Reading Mom Like a Book

July 5, 2010 at 3:11 pm 3 comments

The call came from out of nowhere.  It was the Schlesinger Library at Harvard.  They’d heard that my mother, I Hate to Cook Book author Peg Bracken, had passed away, and wanted to know if I would donate her papers for their Culinary Collection.   Of course my answer was yes.  But Mom had only been gone a few months and I was still coming to grips with the breadth of her celebrity.  So it took me aback, hearing her name mentioned with such greats as Julia Child and M.F.K. Fisher. 

That, and I knew the task before me would be daunting.  Going through Mom’s clothes and other things had been hard.  But if that was a chore, this was going to be an emotional epic.  Why?  Because writers are different.

As we go through life, most of us only keep things of sentimental value, consigning the rest to the dustbin.  But most authors don’t think this way.  They treasure words and, knowing how fleeting a fine sentence can be, tend to covet them, whether or not they ever see the light of day.

Mom was very much like this.  Although she had published over a dozen books plus countless poems and squibs, her body of unpublished work was far greater.

So, I sat alone in my office and read nearly every journal entry, letter, poem and article.  I would start, see a phrase that would send me off, and have to stop.  It was as if I had been perched on her shoulder all those years through the many long hours in her writer’s room.  It took me the better part of a year—and nearly everything I had emotionally.

Yet, when the day finally came to ship Mom’s papers, it was a less catharsis than I’d expected.  Though she was with me fifty-two years, I knew so much more about her now, and had so many questions I wanted to ask.  It was vexing.  Only later did it dawn on me:  what a privilege to have these writings at all, to be able to relive her days and see inside her beautiful mind long after she was gone.   I’m sure the folks at the Schlesinger Library, along with a legion of curious scholars, will wholeheartedly agree.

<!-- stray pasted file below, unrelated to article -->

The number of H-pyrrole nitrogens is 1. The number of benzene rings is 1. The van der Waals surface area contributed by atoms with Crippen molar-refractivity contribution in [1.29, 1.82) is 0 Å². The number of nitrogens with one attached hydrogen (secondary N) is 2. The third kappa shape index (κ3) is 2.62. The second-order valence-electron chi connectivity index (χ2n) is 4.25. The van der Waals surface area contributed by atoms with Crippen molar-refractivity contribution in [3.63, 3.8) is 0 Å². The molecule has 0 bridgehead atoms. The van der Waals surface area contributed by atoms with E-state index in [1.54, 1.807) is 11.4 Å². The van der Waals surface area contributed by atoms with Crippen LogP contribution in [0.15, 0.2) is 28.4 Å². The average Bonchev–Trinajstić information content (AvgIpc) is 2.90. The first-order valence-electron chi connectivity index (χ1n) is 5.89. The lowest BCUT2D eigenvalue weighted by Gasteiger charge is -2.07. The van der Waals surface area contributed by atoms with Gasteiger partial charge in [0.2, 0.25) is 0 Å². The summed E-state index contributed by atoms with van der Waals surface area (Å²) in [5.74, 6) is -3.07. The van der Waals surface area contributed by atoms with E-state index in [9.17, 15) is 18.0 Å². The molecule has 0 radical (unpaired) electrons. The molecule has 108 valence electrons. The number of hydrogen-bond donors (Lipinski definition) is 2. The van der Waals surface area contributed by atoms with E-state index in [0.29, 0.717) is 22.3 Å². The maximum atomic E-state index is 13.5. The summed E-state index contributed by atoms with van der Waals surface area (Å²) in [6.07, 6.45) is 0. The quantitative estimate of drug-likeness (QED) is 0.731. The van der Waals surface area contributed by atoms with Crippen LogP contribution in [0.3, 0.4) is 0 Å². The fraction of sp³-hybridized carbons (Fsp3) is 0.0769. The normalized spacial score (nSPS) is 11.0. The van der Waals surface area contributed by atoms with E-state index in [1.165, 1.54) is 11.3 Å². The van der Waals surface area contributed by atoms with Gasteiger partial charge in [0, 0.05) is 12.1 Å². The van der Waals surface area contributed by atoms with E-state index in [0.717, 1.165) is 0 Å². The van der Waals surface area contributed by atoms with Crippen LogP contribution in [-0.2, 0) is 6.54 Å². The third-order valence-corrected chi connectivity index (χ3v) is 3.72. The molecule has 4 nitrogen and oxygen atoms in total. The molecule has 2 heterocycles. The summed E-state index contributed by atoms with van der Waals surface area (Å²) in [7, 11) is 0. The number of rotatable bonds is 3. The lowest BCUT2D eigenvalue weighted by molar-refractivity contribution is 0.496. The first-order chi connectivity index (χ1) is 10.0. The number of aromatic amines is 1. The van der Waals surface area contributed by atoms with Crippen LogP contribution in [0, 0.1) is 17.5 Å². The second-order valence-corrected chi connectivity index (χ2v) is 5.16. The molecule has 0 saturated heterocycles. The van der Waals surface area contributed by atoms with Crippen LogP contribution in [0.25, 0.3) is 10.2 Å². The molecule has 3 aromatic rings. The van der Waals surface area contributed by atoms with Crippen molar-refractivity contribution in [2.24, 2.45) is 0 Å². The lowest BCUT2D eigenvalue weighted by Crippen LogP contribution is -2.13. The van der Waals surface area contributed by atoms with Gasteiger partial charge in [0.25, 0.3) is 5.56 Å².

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3 Comments Add your own

  • 1. Neal Thomas  |  July 9, 2010 at 10:19 am

    I’m so glad I read this, I was cleaning out my garage (great 4th of July weekend activity) and I almost tossed out a bunch of stuff I wrote over my lifetime. I even found some poems my dad wrote that I’m now hanging on to. I can’t imagine having all that writing to go through, that must have been incredibly hard, but also incredibly rewarding.

  • 2. Michele Bartlett  |  July 12, 2010 at 8:59 pm

    My mom is doing a kind of life review now, in stages going through all her paperwork, stacks of clipped articles, etc. One of her treasures is all the letters, poems, etc. that she exchanged over the years with loved ones, including ones my dad wrote. Sometimes they were little ditties, sometimes letters of apology, often filled with “We can get thru this together, Hon” kind of stuff. Some of this I didn’t know existed, and it was very touching to go through it with her last year. We even scanned and stored many of them. I’m so glad she saved them.

    • 3. johannabracken  |  July 13, 2010 at 6:14 pm

      Michele, thank you so much for sharing this, and your various comments on the IHTCB Facebook page. Some see the re-release of my mother’s book as a point of nostalgia, some a chance to try new recipes.
      But as you know, sifting back through time can be a taxing emotional journey.


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